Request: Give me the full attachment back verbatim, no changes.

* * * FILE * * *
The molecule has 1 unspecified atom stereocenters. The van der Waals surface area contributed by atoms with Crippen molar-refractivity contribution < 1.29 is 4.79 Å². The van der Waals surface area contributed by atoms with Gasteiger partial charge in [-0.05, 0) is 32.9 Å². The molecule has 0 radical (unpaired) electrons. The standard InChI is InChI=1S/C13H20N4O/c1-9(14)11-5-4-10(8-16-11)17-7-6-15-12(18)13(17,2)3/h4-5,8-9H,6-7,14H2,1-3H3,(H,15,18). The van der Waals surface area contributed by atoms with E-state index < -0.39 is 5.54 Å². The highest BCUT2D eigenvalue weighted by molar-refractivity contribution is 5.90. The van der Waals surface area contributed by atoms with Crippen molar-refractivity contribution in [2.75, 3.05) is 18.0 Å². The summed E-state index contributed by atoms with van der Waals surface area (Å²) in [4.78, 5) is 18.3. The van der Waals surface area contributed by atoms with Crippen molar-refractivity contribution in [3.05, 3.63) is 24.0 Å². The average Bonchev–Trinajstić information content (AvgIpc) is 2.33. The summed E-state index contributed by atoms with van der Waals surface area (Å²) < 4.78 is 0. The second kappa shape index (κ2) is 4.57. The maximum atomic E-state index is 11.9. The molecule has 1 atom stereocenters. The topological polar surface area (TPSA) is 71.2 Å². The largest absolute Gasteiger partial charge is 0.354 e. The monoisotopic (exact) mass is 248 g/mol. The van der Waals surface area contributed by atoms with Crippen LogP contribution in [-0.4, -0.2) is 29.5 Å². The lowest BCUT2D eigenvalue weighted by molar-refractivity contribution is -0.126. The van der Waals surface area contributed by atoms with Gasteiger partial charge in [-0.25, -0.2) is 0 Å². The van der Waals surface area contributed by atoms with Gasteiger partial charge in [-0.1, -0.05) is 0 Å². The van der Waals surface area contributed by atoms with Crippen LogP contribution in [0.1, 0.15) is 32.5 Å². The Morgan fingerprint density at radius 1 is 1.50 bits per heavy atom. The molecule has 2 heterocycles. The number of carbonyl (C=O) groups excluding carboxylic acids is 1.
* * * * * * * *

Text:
The molecule has 1 unspecified atom stereocenters. The van der Waals surface area contributed by atoms with Crippen molar-refractivity contribution < 1.29 is 4.79 Å². The van der Waals surface area contributed by atoms with Gasteiger partial charge in [-0.05, 0) is 32.9 Å². The molecule has 0 radical (unpaired) electrons. The standard InChI is InChI=1S/C13H20N4O/c1-9(14)11-5-4-10(8-16-11)17-7-6-15-12(18)13(17,2)3/h4-5,8-9H,6-7,14H2,1-3H3,(H,15,18). The van der Waals surface area contributed by atoms with E-state index < -0.39 is 5.54 Å². The highest BCUT2D eigenvalue weighted by molar-refractivity contribution is 5.90. The van der Waals surface area contributed by atoms with Crippen molar-refractivity contribution in [2.75, 3.05) is 18.0 Å². The summed E-state index contributed by atoms with van der Waals surface area (Å²) in [4.78, 5) is 18.3. The van der Waals surface area contributed by atoms with Crippen molar-refractivity contribution in [3.05, 3.63) is 24.0 Å². The average Bonchev–Trinajstić information content (AvgIpc) is 2.33. The summed E-state index contributed by atoms with van der Waals surface area (Å²) < 4.78 is 0. The second kappa shape index (κ2) is 4.57. The maximum atomic E-state index is 11.9. The molecule has 1 atom stereocenters. The topological polar surface area (TPSA) is 71.2 Å². The largest absolute Gasteiger partial charge is 0.354 e. The monoisotopic (exact) mass is 248 g/mol. The van der Waals surface area contributed by atoms with Crippen LogP contribution in [-0.4, -0.2) is 29.5 Å². The lowest BCUT2D eigenvalue weighted by molar-refractivity contribution is -0.126. The van der Waals surface area contributed by atoms with Gasteiger partial charge in [-0.25, -0.2) is 0 Å². The van der Waals surface area contributed by atoms with Gasteiger partial charge in [-0.1, -0.05) is 0 Å². The van der Waals surface area contributed by atoms with Crippen LogP contribution in [0.1, 0.15) is 32.5 Å². The Morgan fingerprint density at radius 1 is 1.50 bits per heavy atom. The molecule has 2 heterocycles. The number of carbonyl (C=O) groups excluding carboxylic acids is 1.